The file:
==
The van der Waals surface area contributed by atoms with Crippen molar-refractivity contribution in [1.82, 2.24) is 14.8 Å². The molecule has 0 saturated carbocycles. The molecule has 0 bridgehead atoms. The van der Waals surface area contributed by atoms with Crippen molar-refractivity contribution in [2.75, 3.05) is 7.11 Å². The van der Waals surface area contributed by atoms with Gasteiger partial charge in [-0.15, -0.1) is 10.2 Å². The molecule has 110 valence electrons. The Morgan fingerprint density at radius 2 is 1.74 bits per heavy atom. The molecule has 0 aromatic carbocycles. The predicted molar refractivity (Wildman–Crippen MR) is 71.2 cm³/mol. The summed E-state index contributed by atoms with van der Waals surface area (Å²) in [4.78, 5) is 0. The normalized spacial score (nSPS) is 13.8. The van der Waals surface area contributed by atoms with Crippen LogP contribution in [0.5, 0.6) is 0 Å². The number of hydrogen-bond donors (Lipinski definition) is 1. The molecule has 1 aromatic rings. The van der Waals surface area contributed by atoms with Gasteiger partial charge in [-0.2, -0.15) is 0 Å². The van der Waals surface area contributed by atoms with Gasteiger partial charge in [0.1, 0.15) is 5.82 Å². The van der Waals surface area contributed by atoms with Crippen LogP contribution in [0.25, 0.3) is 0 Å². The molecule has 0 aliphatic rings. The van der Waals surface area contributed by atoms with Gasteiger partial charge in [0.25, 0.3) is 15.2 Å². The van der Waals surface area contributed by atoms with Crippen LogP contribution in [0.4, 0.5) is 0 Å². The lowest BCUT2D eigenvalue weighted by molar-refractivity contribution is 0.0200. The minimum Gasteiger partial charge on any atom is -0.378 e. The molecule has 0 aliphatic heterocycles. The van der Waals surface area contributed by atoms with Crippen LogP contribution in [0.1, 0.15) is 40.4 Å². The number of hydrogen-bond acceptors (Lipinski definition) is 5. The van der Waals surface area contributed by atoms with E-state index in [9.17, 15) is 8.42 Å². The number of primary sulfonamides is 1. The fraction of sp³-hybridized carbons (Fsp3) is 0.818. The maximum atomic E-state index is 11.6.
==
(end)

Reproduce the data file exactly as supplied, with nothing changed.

The van der Waals surface area contributed by atoms with Crippen molar-refractivity contribution in [1.82, 2.24) is 14.8 Å². The molecule has 0 saturated carbocycles. The molecule has 0 bridgehead atoms. The van der Waals surface area contributed by atoms with Crippen molar-refractivity contribution in [2.75, 3.05) is 7.11 Å². The van der Waals surface area contributed by atoms with Gasteiger partial charge in [-0.15, -0.1) is 10.2 Å². The molecule has 110 valence electrons. The Morgan fingerprint density at radius 2 is 1.74 bits per heavy atom. The molecule has 0 aromatic carbocycles. The predicted molar refractivity (Wildman–Crippen MR) is 71.2 cm³/mol. The summed E-state index contributed by atoms with van der Waals surface area (Å²) in [4.78, 5) is 0. The normalized spacial score (nSPS) is 13.8. The van der Waals surface area contributed by atoms with Crippen LogP contribution in [0.5, 0.6) is 0 Å². The number of hydrogen-bond donors (Lipinski definition) is 1. The molecule has 1 aromatic rings. The van der Waals surface area contributed by atoms with Gasteiger partial charge in [-0.2, -0.15) is 0 Å². The van der Waals surface area contributed by atoms with Gasteiger partial charge in [0.1, 0.15) is 5.82 Å². The van der Waals surface area contributed by atoms with Crippen LogP contribution in [0.25, 0.3) is 0 Å². The molecule has 0 aliphatic rings. The van der Waals surface area contributed by atoms with Gasteiger partial charge in [0.25, 0.3) is 15.2 Å². The van der Waals surface area contributed by atoms with Crippen LogP contribution in [0.4, 0.5) is 0 Å². The lowest BCUT2D eigenvalue weighted by molar-refractivity contribution is 0.0200. The minimum Gasteiger partial charge on any atom is -0.378 e. The molecule has 0 aliphatic heterocycles. The van der Waals surface area contributed by atoms with Crippen LogP contribution in [0.1, 0.15) is 40.4 Å². The number of hydrogen-bond acceptors (Lipinski definition) is 5. The van der Waals surface area contributed by atoms with E-state index in [9.17, 15) is 8.42 Å². The number of primary sulfonamides is 1. The fraction of sp³-hybridized carbons (Fsp3) is 0.818. The maximum atomic E-state index is 11.6.